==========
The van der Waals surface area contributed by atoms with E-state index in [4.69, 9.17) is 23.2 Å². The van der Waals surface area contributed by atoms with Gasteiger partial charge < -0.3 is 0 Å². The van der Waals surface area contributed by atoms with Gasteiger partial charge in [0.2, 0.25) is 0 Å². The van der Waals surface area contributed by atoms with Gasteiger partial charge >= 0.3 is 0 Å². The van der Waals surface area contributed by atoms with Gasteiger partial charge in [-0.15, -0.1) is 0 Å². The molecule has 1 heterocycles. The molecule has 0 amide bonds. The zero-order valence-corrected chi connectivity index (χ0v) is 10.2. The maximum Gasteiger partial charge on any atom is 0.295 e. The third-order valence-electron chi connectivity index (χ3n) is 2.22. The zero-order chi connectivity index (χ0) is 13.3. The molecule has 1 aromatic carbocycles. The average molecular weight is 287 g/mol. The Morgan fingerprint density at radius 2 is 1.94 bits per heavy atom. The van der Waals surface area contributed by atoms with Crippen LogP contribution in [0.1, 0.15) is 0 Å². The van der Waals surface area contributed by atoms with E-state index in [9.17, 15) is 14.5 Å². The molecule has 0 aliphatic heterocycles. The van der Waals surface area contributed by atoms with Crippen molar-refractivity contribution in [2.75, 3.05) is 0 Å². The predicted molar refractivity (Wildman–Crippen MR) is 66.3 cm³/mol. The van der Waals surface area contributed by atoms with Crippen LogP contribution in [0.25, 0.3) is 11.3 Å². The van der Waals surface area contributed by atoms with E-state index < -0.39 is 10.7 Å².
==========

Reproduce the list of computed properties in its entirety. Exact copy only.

The van der Waals surface area contributed by atoms with E-state index in [4.69, 9.17) is 23.2 Å². The van der Waals surface area contributed by atoms with Gasteiger partial charge < -0.3 is 0 Å². The van der Waals surface area contributed by atoms with Gasteiger partial charge in [0.2, 0.25) is 0 Å². The van der Waals surface area contributed by atoms with Gasteiger partial charge >= 0.3 is 0 Å². The van der Waals surface area contributed by atoms with Gasteiger partial charge in [-0.15, -0.1) is 0 Å². The molecule has 1 heterocycles. The molecule has 0 amide bonds. The zero-order valence-corrected chi connectivity index (χ0v) is 10.2. The maximum Gasteiger partial charge on any atom is 0.295 e. The third-order valence-electron chi connectivity index (χ3n) is 2.22. The zero-order chi connectivity index (χ0) is 13.3. The molecule has 1 aromatic carbocycles. The average molecular weight is 287 g/mol. The Morgan fingerprint density at radius 2 is 1.94 bits per heavy atom. The van der Waals surface area contributed by atoms with Crippen LogP contribution in [0.1, 0.15) is 0 Å². The van der Waals surface area contributed by atoms with E-state index in [9.17, 15) is 14.5 Å². The molecule has 0 aliphatic heterocycles. The van der Waals surface area contributed by atoms with Crippen molar-refractivity contribution in [2.75, 3.05) is 0 Å². The predicted molar refractivity (Wildman–Crippen MR) is 66.3 cm³/mol. The van der Waals surface area contributed by atoms with Crippen LogP contribution in [0.25, 0.3) is 11.3 Å². The van der Waals surface area contributed by atoms with E-state index < -0.39 is 10.7 Å².